Poster: Biology & Disease Mgmt: Postharvest Pathology & Mycotoxins
Controlling bacterial soft rot in tomato fruit that have been inoculated through lenticels located around the stem attachment.
J. BARTZ (1), D. Spiceland (1), M. Elkahky (3), J. Brecht (4) (1) University of Florida, U.S.A.; (2) University of Florida, U.S.A.; (3) Faculty of Agriculture, Mansoura University, Egypt; (4) Horticultural Sci.; University of Florida, U.S.A.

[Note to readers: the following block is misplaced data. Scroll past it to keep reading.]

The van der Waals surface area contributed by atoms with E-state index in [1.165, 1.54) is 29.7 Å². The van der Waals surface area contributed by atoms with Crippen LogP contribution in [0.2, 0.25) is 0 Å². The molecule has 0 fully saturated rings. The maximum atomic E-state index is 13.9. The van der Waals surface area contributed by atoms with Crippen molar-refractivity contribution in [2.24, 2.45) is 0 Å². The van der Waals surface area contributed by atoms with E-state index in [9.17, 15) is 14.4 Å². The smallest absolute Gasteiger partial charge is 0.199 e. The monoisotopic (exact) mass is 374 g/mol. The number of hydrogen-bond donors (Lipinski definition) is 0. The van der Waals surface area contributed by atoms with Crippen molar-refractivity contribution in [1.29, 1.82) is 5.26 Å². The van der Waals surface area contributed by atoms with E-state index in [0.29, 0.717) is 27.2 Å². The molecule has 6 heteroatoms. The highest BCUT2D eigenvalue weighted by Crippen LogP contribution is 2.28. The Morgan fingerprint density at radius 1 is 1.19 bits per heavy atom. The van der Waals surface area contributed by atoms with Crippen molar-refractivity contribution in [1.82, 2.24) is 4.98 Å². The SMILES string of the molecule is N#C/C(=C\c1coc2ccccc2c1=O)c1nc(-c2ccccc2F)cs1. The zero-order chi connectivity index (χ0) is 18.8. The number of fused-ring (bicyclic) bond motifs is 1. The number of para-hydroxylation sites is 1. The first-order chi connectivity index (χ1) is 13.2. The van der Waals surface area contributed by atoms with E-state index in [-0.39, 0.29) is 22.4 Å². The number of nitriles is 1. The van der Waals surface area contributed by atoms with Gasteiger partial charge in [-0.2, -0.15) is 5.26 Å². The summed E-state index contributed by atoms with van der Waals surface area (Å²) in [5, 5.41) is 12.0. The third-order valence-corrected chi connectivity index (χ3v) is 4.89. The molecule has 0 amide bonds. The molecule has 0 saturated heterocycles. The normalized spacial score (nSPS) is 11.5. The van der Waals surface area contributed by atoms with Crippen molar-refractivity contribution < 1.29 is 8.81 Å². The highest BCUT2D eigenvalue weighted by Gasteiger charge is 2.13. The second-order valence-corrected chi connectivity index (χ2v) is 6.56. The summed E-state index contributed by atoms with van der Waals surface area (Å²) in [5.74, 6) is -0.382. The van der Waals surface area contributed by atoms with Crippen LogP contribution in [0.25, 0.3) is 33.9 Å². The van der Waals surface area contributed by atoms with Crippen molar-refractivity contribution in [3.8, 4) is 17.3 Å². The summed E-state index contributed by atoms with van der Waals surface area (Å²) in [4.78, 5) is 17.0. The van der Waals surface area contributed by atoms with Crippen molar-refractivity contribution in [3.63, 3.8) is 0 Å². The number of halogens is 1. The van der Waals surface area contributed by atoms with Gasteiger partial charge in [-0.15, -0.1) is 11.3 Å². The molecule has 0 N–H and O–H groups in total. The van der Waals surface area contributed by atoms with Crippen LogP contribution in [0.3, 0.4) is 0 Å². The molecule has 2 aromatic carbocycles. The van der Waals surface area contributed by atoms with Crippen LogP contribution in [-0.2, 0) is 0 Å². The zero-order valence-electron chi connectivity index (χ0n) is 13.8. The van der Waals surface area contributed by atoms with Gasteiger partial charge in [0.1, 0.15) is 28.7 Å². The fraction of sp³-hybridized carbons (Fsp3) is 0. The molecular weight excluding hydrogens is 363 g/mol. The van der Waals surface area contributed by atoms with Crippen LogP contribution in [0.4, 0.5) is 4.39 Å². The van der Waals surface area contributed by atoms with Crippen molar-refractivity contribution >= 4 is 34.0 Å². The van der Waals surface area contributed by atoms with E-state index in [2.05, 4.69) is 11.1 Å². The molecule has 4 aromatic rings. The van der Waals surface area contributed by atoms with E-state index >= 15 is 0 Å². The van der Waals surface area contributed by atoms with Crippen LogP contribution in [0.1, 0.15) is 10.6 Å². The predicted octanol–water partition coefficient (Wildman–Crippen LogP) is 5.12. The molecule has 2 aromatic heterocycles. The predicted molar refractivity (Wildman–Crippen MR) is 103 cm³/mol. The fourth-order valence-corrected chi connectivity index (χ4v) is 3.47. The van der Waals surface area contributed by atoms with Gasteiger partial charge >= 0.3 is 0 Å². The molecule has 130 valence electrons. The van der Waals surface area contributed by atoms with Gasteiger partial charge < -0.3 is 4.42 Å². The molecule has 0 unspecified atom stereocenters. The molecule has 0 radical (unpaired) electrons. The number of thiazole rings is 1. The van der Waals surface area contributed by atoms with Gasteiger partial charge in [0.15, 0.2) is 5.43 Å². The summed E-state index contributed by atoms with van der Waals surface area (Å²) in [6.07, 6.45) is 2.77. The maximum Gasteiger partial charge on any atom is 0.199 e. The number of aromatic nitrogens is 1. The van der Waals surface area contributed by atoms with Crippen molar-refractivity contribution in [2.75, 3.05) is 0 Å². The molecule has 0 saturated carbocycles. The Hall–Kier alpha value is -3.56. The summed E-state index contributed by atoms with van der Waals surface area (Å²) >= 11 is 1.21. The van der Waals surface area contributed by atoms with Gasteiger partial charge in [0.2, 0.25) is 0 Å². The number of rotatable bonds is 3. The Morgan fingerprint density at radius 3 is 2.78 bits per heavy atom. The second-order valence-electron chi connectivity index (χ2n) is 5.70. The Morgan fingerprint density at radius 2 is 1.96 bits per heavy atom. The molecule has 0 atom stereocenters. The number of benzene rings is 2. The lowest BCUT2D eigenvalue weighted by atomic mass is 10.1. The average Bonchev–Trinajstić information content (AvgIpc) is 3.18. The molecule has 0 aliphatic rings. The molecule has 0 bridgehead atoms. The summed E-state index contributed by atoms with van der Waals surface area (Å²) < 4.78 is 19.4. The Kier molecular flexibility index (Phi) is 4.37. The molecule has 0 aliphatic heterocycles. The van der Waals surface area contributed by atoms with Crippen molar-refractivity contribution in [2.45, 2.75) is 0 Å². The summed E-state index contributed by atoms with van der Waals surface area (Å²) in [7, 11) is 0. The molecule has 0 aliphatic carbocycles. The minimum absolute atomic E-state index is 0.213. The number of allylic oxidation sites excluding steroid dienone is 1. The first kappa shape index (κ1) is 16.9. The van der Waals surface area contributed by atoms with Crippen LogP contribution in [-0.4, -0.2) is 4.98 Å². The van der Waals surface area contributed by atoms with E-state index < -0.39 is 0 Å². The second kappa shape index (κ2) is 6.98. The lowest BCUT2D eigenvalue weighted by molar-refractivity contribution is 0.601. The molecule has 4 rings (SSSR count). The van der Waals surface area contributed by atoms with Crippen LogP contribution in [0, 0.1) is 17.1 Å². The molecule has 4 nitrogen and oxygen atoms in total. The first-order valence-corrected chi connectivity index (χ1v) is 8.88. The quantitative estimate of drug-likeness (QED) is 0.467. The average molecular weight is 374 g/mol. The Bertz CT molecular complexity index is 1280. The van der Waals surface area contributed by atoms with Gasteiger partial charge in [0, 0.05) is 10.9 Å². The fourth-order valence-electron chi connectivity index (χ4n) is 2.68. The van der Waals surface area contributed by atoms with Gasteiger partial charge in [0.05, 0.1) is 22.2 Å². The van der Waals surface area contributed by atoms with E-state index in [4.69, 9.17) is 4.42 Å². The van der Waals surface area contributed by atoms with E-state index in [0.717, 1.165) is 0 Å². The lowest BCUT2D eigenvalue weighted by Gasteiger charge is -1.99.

Tomato fruit harvested from wet plants or exposed to rainfall prior to packing have a high potential for postharvest decays. In laboratory tests, bacterial soft rot (Pectobacterium carotovorum) development during storage of fruit inoculated in the stem depression was delayed by air-drying, wiping dry, or chlorine washes with efficacy linked with the interval between inoculation and treatment as well as type of treatment. Fruit that were exposed to water alone did not develop decay during storage. Incidence of bacterial soft rot was rare (0 to 13%) among inoculated fruit that were washed with chlorinated water, or wiped dry within 10 sec after dip inoculation, whereas lesions developed among > 50% of fruit washed or wiped dry at 60 min post inoculation. Incidence among non-treated controls was 100% within the 5-day storage. In three separate experiments, bacterial soft rot was reduced by an average of 52, 60, and 20% when fruit were air-dried (30 min) at 1, 4 or 18 h after inoculation, respectively. Corresponding values for washing in chlorinated water (200 ppm, pH 6.5) for 1 min averaged 48, 40 and 2%, respectively. Although evidence does not indicate that the pathogen is introduced into stem scar infection courts by contact such as occurs with wound inoculation, interventions must be initiated within an hour or less after stem scar exposure to inoculum in order to minimize the decay potential.